Most drivers are aware of the fact that distracted driving is extremely dangerous. Likewise, most people associate distracted driving with cellphone use while behind the wheel. This typically includes texting, talking on the phone, using a navigation system or even using social media.
Phones are one of the most common sources of distraction for Tennessee drivers, but that is not the only dangerous behavior that could threaten your life and the lives of others. Eating while driving, while seemingly a benign activity, can be incredibly dangerous and have devastating consequences for drivers, passengers, and others.
Three types of distraction
You may think that you can safely eat a burger and drive your vehicle at the same time. While that may be true, eating while in control of a vehicle exposes drivers to three main types of distraction. These include:
- Visual distraction: This includes anything that takes a driver’s eyes off the road. Even a split second of looking at something other than the road ahead can have devastating consequences.
- Manual distraction: This type of distraction includes anything that causes a driver to remove one or both hands from the wheel. Reaching for food or eating can cause manual distraction and increase the chance of an accident.
- Cognitive distraction: This involves anything that takes a driver’s focus off the task at hand. Even with both hands on the wheel, if a driver’s mind and thoughts are somewhere else, this can lead to accidents.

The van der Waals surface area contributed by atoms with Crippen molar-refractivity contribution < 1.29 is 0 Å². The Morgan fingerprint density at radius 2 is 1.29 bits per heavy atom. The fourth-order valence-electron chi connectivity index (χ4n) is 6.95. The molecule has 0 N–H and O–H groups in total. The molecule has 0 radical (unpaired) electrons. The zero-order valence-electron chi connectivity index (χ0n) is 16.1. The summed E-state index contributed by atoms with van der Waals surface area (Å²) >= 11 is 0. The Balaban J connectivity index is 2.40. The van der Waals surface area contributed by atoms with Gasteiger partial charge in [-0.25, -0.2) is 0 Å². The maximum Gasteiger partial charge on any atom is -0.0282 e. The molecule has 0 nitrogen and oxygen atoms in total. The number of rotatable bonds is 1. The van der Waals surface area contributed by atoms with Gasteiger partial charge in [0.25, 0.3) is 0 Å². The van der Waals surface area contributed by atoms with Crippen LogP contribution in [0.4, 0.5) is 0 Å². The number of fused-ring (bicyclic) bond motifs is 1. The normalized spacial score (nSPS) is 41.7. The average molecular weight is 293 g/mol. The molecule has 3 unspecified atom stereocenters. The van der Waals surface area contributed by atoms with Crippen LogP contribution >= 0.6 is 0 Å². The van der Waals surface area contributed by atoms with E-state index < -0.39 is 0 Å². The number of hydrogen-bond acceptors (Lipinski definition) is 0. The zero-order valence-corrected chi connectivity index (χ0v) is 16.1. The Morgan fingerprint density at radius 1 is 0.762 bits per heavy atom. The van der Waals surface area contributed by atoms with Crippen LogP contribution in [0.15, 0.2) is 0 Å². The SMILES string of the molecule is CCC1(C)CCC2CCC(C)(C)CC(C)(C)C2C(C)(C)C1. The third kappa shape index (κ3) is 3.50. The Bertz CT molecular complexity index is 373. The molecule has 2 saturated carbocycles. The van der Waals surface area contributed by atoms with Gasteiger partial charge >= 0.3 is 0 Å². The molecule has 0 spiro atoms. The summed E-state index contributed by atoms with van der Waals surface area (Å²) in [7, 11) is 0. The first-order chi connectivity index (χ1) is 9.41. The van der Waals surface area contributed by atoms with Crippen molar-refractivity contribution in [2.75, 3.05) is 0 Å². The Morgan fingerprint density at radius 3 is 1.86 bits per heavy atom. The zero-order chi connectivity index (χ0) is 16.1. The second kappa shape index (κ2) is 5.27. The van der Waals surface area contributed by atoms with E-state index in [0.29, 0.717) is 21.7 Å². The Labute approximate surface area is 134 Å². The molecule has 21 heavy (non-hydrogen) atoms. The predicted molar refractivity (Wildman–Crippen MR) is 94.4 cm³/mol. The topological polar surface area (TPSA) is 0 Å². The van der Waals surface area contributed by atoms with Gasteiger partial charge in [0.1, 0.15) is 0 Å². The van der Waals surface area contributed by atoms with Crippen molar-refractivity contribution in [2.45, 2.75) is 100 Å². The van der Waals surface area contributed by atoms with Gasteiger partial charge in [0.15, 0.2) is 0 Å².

Distracted driving is always dangerous, and it is always preventable. People often participate in this type of activity because they believe that what they are doing is not that dangerous. Eating while driving may not seem risky, but it is technically a type of distracted driving, which makes it a danger to everyone.
What should I do after a distracted driving accident?
If you were involved in an accident with a distracted driver, you may be unsure of what you should do next. Regardless of the circumstances of your accident, you have the right to know your options, such as your potential option for a civil claim. A complete case evaluation with an experienced attorney can determine the most appropriate course of action for your situation.
Eating is not a crime, but when a person’s choice to eat while driving negatively impacts your well-being or that of a loved one, he or she may be financially liable for any physical, emotional or financial damages suffered.